BEIJING, May 10 (Xinhuanet) -- Crude oil prices climbed nearly 1 dollar a barrel in U.S. Tuesday after a letter from Iranian president to his U.S. counterpart failed to move the two countries closer to an agreement on Tehran's nuclear program.
Crude for June delivery settled up 92
cents to 70.69 dollars on the New York Mercantile Exchange. In London, June
Brent crude gained 87 cents to 71.08 dollars.
"The market has absorbed the Iranian letter and is discounting the whole thing," said a NYMEX floor trader.
On Monday, a letter from Iranian President Mahmoud Ahmadinejad to U.S. President George W. Bush proposing "new solutions" to the tension eased market worries slightly, causing the price of Nymex crude to fall as low as 68.25 dollars.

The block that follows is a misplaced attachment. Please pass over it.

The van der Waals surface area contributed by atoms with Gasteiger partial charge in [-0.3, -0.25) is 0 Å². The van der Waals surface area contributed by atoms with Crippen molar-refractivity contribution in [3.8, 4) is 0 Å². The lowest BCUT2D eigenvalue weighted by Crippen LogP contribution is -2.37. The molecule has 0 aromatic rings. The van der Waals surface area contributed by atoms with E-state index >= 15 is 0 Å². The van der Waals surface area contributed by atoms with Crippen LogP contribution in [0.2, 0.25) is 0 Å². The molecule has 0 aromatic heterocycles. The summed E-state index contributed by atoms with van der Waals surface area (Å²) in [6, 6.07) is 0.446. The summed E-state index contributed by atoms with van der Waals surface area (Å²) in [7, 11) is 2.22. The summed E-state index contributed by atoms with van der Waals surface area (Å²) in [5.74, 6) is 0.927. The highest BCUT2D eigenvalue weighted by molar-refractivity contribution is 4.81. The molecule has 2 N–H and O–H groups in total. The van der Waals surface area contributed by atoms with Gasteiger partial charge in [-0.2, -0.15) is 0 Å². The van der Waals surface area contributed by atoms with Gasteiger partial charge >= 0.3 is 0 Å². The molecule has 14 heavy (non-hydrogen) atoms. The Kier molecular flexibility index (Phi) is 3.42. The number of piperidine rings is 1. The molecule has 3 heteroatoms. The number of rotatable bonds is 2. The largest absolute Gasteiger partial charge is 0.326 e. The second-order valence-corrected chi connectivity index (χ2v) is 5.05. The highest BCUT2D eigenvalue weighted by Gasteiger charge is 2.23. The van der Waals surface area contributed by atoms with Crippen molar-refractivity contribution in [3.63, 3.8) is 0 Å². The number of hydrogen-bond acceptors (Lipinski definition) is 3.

However, U.S. Secretary of State Condoleezza Rice swiftly rejected the letter on Tuesday.
"This letter is not the place that one would find an opening to engage on the nuclear issue or anything of the sort," Rice said in an interview with AP. "It isn't addressing the issues that we're dealing with in a concrete way."
The U.S. Energy Department said Tuesday that with little evidence of a significant increase in global supplies, "crude oil prices will remain high through 2007."
The agency also forecast an average U.S. retail gasoline price of 2.71 dollars a gallon, an increase of 9 cents a gallon from its April forecast. Last summer, pump prices averaged 2.37 dollars a gallon. Enditem